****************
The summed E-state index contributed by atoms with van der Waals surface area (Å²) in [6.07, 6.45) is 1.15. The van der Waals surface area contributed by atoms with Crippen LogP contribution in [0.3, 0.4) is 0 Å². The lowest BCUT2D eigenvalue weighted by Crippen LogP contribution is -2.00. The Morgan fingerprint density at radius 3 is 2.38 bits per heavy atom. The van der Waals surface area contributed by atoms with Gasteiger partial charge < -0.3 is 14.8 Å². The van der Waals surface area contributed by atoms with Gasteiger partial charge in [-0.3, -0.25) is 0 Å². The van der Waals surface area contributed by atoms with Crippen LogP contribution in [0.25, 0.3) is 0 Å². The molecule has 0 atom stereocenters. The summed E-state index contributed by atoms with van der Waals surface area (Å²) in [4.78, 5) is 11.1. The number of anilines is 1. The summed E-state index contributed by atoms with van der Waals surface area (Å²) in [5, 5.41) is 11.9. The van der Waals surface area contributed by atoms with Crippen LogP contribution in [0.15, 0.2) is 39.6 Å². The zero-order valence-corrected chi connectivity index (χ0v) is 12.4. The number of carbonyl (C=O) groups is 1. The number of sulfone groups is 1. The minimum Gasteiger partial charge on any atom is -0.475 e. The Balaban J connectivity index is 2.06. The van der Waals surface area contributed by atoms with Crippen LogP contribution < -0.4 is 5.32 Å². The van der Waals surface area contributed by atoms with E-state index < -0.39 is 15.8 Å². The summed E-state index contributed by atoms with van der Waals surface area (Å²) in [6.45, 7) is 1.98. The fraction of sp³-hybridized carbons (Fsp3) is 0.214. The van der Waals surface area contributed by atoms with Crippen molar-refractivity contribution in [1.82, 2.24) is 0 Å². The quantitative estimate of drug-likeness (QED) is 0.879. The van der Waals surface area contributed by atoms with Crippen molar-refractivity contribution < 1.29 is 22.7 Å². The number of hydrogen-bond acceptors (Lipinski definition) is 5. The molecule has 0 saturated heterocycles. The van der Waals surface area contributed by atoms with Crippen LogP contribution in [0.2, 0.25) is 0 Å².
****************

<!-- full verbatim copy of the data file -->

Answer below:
The summed E-state index contributed by atoms with van der Waals surface area (Å²) in [6.07, 6.45) is 1.15. The van der Waals surface area contributed by atoms with Crippen LogP contribution in [0.3, 0.4) is 0 Å². The lowest BCUT2D eigenvalue weighted by Crippen LogP contribution is -2.00. The Morgan fingerprint density at radius 3 is 2.38 bits per heavy atom. The van der Waals surface area contributed by atoms with Gasteiger partial charge < -0.3 is 14.8 Å². The van der Waals surface area contributed by atoms with Gasteiger partial charge in [-0.3, -0.25) is 0 Å². The van der Waals surface area contributed by atoms with Crippen LogP contribution in [0.25, 0.3) is 0 Å². The molecule has 0 atom stereocenters. The summed E-state index contributed by atoms with van der Waals surface area (Å²) in [4.78, 5) is 11.1. The number of anilines is 1. The summed E-state index contributed by atoms with van der Waals surface area (Å²) in [5, 5.41) is 11.9. The van der Waals surface area contributed by atoms with Crippen LogP contribution in [0.15, 0.2) is 39.6 Å². The zero-order valence-corrected chi connectivity index (χ0v) is 12.4. The number of carbonyl (C=O) groups is 1. The number of sulfone groups is 1. The minimum Gasteiger partial charge on any atom is -0.475 e. The Balaban J connectivity index is 2.06. The van der Waals surface area contributed by atoms with Crippen LogP contribution < -0.4 is 5.32 Å². The van der Waals surface area contributed by atoms with E-state index < -0.39 is 15.8 Å². The summed E-state index contributed by atoms with van der Waals surface area (Å²) in [6.45, 7) is 1.98. The fraction of sp³-hybridized carbons (Fsp3) is 0.214. The van der Waals surface area contributed by atoms with Crippen molar-refractivity contribution in [1.82, 2.24) is 0 Å². The quantitative estimate of drug-likeness (QED) is 0.879. The van der Waals surface area contributed by atoms with Crippen molar-refractivity contribution < 1.29 is 22.7 Å². The number of hydrogen-bond acceptors (Lipinski definition) is 5. The molecule has 0 saturated heterocycles. The van der Waals surface area contributed by atoms with Crippen LogP contribution in [0.2, 0.25) is 0 Å².